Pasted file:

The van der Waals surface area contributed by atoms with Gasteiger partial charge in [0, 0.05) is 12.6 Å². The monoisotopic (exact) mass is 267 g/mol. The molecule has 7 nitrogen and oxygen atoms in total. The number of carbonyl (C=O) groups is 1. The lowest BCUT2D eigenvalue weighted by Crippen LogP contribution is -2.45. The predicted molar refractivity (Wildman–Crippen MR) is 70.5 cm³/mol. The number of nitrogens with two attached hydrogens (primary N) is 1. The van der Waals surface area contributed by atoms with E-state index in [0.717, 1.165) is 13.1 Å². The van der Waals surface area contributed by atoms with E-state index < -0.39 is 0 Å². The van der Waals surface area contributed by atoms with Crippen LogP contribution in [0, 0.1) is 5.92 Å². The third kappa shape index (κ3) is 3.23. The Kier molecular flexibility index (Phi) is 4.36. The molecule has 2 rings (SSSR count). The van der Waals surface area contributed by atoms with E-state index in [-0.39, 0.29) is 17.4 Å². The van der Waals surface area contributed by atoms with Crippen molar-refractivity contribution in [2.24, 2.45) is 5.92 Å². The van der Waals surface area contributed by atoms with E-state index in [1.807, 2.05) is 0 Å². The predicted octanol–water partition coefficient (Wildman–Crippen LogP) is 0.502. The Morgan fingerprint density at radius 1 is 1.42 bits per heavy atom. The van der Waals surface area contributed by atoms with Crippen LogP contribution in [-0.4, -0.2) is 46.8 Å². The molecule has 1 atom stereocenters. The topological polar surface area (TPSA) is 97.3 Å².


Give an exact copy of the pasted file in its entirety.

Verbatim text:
The van der Waals surface area contributed by atoms with Gasteiger partial charge in [0, 0.05) is 12.6 Å². The monoisotopic (exact) mass is 267 g/mol. The molecule has 7 nitrogen and oxygen atoms in total. The number of carbonyl (C=O) groups is 1. The lowest BCUT2D eigenvalue weighted by Crippen LogP contribution is -2.45. The predicted molar refractivity (Wildman–Crippen MR) is 70.5 cm³/mol. The number of nitrogens with two attached hydrogens (primary N) is 1. The van der Waals surface area contributed by atoms with E-state index in [0.717, 1.165) is 13.1 Å². The van der Waals surface area contributed by atoms with E-state index < -0.39 is 0 Å². The van der Waals surface area contributed by atoms with Crippen LogP contribution in [0, 0.1) is 5.92 Å². The third kappa shape index (κ3) is 3.23. The Kier molecular flexibility index (Phi) is 4.36. The molecule has 2 rings (SSSR count). The van der Waals surface area contributed by atoms with E-state index in [-0.39, 0.29) is 17.4 Å². The van der Waals surface area contributed by atoms with Crippen molar-refractivity contribution in [2.24, 2.45) is 5.92 Å². The van der Waals surface area contributed by atoms with E-state index in [1.807, 2.05) is 0 Å². The predicted octanol–water partition coefficient (Wildman–Crippen LogP) is 0.502. The Morgan fingerprint density at radius 1 is 1.42 bits per heavy atom. The van der Waals surface area contributed by atoms with Crippen LogP contribution in [-0.4, -0.2) is 46.8 Å². The molecule has 1 atom stereocenters. The topological polar surface area (TPSA) is 97.3 Å².